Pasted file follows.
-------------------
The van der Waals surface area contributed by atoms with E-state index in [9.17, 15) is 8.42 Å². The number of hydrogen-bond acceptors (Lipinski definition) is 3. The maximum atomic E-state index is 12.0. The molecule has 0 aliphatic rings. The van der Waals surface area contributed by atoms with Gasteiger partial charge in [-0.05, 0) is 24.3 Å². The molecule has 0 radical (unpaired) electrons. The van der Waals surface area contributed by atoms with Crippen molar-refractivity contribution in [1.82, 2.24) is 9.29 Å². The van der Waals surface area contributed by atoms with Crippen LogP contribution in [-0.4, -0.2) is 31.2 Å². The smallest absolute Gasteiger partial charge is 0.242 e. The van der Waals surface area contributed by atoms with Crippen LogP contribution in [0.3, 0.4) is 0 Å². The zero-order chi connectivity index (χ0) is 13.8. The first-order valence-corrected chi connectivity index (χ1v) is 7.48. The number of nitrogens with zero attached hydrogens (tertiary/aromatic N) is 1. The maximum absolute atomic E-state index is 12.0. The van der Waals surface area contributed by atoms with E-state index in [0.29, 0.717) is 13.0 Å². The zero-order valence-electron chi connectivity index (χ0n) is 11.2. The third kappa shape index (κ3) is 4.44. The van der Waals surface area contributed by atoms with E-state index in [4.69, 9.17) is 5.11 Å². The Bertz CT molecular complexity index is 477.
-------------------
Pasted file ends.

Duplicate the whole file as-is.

The van der Waals surface area contributed by atoms with E-state index in [9.17, 15) is 8.42 Å². The number of hydrogen-bond acceptors (Lipinski definition) is 3. The maximum atomic E-state index is 12.0. The molecule has 0 aliphatic rings. The van der Waals surface area contributed by atoms with Gasteiger partial charge in [-0.05, 0) is 24.3 Å². The molecule has 0 radical (unpaired) electrons. The van der Waals surface area contributed by atoms with Crippen molar-refractivity contribution in [1.82, 2.24) is 9.29 Å². The van der Waals surface area contributed by atoms with Crippen LogP contribution in [-0.4, -0.2) is 31.2 Å². The smallest absolute Gasteiger partial charge is 0.242 e. The van der Waals surface area contributed by atoms with Crippen LogP contribution in [0.3, 0.4) is 0 Å². The zero-order chi connectivity index (χ0) is 13.8. The first-order valence-corrected chi connectivity index (χ1v) is 7.48. The number of nitrogens with zero attached hydrogens (tertiary/aromatic N) is 1. The maximum absolute atomic E-state index is 12.0. The van der Waals surface area contributed by atoms with E-state index in [0.29, 0.717) is 13.0 Å². The zero-order valence-electron chi connectivity index (χ0n) is 11.2. The third kappa shape index (κ3) is 4.44. The van der Waals surface area contributed by atoms with E-state index in [4.69, 9.17) is 5.11 Å². The Bertz CT molecular complexity index is 477.